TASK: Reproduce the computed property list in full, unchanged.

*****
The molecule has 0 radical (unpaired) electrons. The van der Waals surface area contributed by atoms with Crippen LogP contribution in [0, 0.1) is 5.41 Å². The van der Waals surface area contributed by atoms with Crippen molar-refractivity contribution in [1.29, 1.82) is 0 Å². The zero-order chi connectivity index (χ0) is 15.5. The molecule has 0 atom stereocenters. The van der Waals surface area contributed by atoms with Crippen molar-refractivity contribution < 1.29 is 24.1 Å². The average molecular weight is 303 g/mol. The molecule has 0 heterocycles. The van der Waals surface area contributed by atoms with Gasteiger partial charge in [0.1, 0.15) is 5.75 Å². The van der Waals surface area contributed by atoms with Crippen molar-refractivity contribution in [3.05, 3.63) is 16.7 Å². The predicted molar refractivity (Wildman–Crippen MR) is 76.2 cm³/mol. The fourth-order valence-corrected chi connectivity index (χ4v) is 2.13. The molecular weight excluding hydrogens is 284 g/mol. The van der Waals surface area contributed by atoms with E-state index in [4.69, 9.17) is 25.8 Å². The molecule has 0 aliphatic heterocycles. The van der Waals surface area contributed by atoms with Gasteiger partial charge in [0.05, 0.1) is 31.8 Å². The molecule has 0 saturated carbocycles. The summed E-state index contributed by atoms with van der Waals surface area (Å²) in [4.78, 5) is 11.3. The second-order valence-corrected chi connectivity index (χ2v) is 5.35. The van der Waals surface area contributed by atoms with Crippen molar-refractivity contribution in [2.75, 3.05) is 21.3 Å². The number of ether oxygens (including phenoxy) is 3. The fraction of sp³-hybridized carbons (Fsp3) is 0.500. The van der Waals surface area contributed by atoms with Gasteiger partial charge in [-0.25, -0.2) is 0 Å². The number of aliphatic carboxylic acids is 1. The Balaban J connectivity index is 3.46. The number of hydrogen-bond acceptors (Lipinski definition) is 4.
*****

The molecule has 0 radical (unpaired) electrons. The van der Waals surface area contributed by atoms with Crippen LogP contribution in [0, 0.1) is 5.41 Å². The van der Waals surface area contributed by atoms with Crippen molar-refractivity contribution in [1.29, 1.82) is 0 Å². The zero-order chi connectivity index (χ0) is 15.5. The molecule has 0 atom stereocenters. The van der Waals surface area contributed by atoms with Crippen molar-refractivity contribution < 1.29 is 24.1 Å². The average molecular weight is 303 g/mol. The molecule has 0 heterocycles. The van der Waals surface area contributed by atoms with Gasteiger partial charge in [0.1, 0.15) is 5.75 Å². The van der Waals surface area contributed by atoms with Crippen molar-refractivity contribution in [3.05, 3.63) is 16.7 Å². The predicted molar refractivity (Wildman–Crippen MR) is 76.2 cm³/mol. The fourth-order valence-corrected chi connectivity index (χ4v) is 2.13. The molecular weight excluding hydrogens is 284 g/mol. The van der Waals surface area contributed by atoms with E-state index in [4.69, 9.17) is 25.8 Å². The molecule has 0 aliphatic heterocycles. The van der Waals surface area contributed by atoms with Gasteiger partial charge in [0.05, 0.1) is 31.8 Å². The molecule has 0 saturated carbocycles. The summed E-state index contributed by atoms with van der Waals surface area (Å²) in [4.78, 5) is 11.3. The second-order valence-corrected chi connectivity index (χ2v) is 5.35. The van der Waals surface area contributed by atoms with Crippen molar-refractivity contribution in [2.75, 3.05) is 21.3 Å². The number of ether oxygens (including phenoxy) is 3. The fraction of sp³-hybridized carbons (Fsp3) is 0.500. The van der Waals surface area contributed by atoms with Gasteiger partial charge in [-0.25, -0.2) is 0 Å². The number of aliphatic carboxylic acids is 1. The Balaban J connectivity index is 3.46. The number of hydrogen-bond acceptors (Lipinski definition) is 4.